Lennay Kekua may not actually exist, but that doesn't mean that Manti Te'o was the first person to be in a relationship with her.
Not only did NFL player Reagan Maui'a claim to have met her in June 2011 and tell ESPN that the pair became "good friends," but at least one other person may have been duped into a relationship.
Two people spoke with ESPN and said that their cousin had also been tricked into an online relationship with Kekua in 2008. According to an article published in the South Bend Tribune in October 2012, Te'o first encountered -- although the nature of this meeting remains one of the unanswered questions in this bizarre tale -- Kekua in November 2009 in Palo Alto, Calif. after a Notre Dame-Stanford game. The story of Kekua passing away during the 2012 season on the same day as Te'o's grandmother became national news as the Irish rolled to an undefeated regular season and he emerged as a Heisman candidate.
"When I found out about the Samoan football player (and) his girlfriend, his Grandma died the same day, I was like, 'Whoa this is crazy,' I feel so bad for him, so I just looked him up," J.R. Vaosa told ESPN's "Outside The Lines." "I found out his girlfriend's name was Lennay Kekua. And right when I read the name Lennay Kekua, I immediately thought of Ronaiah. Then I thought of my cousin -- that this has to be the same person."
Vaosa's cousin who was allegedly victimized opted not to speak to ESPN. However, Vaosa and another cousin, Celeste Tuioti-Mariner, both did and both stated that Ronaiah Tuiasosopo, who Deadspin revealed as the lead architect of the hoax, was also behind the deception that fooled their cousin. Tuioti-Mariner told ESPN that she tried to contact Te'o via Twitter to warn him but was unsuccessful.
"We were very suspicious when it was 2008 but we actually got it down to the point that it was exactly Ronaiah in December, around December, Tuioti-Mariner told ESPN. "I even tried to reach out to Manti, actually, through Twitter. But he actually blocked me so I couldn't reach out to him. I believe Manti was a victim of a hoax."
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In the immediate aftermath of the Deadspin report by Jack Dickey and Timothy Burke, Te'o and Notre Dame both issued statements indicating that the Heisman finalist had been a victim rather than a participant in this hoax.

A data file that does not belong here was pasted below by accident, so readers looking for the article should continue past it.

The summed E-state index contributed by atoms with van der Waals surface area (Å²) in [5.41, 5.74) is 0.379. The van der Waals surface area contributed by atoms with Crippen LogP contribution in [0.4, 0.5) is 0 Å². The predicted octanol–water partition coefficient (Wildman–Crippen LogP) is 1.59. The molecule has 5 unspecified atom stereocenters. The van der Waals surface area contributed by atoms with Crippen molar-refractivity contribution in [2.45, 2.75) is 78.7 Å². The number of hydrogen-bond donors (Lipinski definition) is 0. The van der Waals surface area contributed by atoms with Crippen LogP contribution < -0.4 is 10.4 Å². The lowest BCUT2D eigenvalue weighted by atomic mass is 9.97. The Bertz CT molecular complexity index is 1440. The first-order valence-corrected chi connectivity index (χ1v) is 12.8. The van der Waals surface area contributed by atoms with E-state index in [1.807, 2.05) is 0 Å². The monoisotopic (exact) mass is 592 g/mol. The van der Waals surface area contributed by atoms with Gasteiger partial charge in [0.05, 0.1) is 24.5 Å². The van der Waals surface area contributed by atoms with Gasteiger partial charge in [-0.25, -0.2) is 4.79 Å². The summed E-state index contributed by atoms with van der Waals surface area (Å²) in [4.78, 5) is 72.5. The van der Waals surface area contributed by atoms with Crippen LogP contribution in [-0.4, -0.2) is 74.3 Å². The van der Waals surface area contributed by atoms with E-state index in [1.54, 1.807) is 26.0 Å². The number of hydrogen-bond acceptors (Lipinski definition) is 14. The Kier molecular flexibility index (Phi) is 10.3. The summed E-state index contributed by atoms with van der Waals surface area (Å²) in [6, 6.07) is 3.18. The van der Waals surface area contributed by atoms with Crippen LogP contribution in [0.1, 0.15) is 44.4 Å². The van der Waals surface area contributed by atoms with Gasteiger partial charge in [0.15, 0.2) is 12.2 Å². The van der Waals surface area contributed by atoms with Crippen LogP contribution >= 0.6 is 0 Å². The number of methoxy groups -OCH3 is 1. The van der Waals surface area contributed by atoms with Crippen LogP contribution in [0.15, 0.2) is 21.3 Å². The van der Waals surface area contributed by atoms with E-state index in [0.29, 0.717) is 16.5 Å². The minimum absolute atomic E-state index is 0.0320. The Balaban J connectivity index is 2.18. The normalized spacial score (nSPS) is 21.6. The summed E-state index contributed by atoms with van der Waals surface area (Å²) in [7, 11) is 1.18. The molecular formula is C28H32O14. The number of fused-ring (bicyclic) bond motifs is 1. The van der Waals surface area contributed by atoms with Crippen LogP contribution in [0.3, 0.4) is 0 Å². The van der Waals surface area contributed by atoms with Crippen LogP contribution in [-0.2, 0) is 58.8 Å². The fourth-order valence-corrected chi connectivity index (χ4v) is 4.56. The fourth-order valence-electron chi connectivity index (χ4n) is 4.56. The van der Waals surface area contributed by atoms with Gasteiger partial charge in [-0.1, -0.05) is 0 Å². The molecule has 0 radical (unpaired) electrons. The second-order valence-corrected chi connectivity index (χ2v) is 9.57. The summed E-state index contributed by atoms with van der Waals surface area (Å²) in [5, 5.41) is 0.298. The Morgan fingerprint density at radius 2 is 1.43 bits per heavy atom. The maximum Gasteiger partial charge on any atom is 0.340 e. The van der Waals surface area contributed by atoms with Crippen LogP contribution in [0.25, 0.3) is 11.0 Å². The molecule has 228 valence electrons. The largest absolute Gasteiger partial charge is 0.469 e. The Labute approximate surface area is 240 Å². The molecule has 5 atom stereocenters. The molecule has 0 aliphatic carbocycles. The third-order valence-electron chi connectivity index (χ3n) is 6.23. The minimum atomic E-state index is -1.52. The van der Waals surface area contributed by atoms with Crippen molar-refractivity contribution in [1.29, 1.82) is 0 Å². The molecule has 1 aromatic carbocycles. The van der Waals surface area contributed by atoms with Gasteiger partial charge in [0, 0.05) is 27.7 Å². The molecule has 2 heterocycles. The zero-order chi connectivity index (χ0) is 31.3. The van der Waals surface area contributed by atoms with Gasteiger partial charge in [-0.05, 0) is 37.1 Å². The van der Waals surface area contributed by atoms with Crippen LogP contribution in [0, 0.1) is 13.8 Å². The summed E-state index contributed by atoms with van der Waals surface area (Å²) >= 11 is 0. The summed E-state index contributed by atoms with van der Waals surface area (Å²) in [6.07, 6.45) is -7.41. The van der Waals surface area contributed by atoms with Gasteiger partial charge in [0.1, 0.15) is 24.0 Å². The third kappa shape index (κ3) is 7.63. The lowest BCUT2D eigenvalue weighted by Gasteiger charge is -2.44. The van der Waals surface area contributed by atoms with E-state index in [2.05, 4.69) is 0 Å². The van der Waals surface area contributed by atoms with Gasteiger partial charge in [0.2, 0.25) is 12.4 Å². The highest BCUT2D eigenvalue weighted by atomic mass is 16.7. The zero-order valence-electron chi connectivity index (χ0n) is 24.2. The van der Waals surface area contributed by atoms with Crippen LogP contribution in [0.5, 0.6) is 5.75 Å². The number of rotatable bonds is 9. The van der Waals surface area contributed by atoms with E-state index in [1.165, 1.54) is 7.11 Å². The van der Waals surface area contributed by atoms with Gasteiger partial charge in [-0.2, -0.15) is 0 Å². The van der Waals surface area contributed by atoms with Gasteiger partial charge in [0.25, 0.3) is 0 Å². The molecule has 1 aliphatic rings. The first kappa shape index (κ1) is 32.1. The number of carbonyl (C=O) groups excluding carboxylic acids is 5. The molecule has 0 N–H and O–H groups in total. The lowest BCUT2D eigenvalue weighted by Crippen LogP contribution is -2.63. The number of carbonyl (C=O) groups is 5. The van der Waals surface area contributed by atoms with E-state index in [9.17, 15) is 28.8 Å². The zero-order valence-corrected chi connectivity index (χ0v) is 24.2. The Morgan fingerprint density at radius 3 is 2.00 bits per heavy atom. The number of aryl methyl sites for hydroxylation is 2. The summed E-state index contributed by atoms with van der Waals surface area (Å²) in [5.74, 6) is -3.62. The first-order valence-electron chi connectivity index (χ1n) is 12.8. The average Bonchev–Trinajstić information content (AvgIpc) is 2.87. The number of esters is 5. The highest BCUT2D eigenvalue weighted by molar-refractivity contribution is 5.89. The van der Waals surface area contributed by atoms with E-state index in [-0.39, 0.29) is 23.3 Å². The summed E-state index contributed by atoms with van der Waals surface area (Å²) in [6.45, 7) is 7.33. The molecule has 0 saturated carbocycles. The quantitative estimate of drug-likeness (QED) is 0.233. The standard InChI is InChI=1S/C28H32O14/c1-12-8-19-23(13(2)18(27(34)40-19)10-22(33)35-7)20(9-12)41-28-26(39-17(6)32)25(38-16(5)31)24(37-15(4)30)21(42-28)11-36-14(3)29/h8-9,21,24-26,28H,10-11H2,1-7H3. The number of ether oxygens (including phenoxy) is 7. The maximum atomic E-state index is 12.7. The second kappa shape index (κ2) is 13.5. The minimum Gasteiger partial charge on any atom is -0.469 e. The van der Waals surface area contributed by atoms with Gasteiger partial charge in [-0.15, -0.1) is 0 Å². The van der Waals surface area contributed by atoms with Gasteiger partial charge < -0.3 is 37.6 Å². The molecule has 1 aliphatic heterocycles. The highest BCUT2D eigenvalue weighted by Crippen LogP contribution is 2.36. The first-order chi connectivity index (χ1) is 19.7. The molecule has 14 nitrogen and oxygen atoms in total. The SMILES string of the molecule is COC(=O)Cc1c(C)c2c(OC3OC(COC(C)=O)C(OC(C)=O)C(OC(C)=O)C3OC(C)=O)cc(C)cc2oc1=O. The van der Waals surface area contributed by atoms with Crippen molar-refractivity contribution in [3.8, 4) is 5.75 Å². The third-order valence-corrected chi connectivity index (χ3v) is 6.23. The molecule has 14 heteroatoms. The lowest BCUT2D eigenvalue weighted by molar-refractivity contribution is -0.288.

"I don't want to confuse this at all," Notre Dame Athletic Director Jack Swarbrick said during a subsequent press conference held on Wednesday night. "Manti Te'o was the victim of this scam."
Despite the initial statement released by Te'o and public comments of Swarbrick, the linebacker's role remains a key question. Swarbrick indicated that Te'o claimed to have learned that he was being conned on Dec. 6, yet he continued to perpetuate the heartrending narrative that his girlfriend had died during the season.
"Nothing about this story has been comprehensible, or logical, and that extends to what happens next," CBS Sports columnist Gregg Doyell wrote on Wednesday after Swarbrick's press conference. "I cannot comprehend Manti Te'o saying anything that could make me believe he was a victim."
Perhaps the only person who can clear this up is Te'o, who had yet to speak publicly as of Friday. Speaking during a podcast appearance, Swarbrick indicated that Notre Dame has encouraged Te'o to break his silence.
"It is in the Te'o family's court," Swarbrick said. "We are very much encouraging them. I hope by the time people are listening to this they have made themselves available to explain and to take questions, because we think that's in everybody's interest. It's certainly our expectation at Notre Dame that they would do that."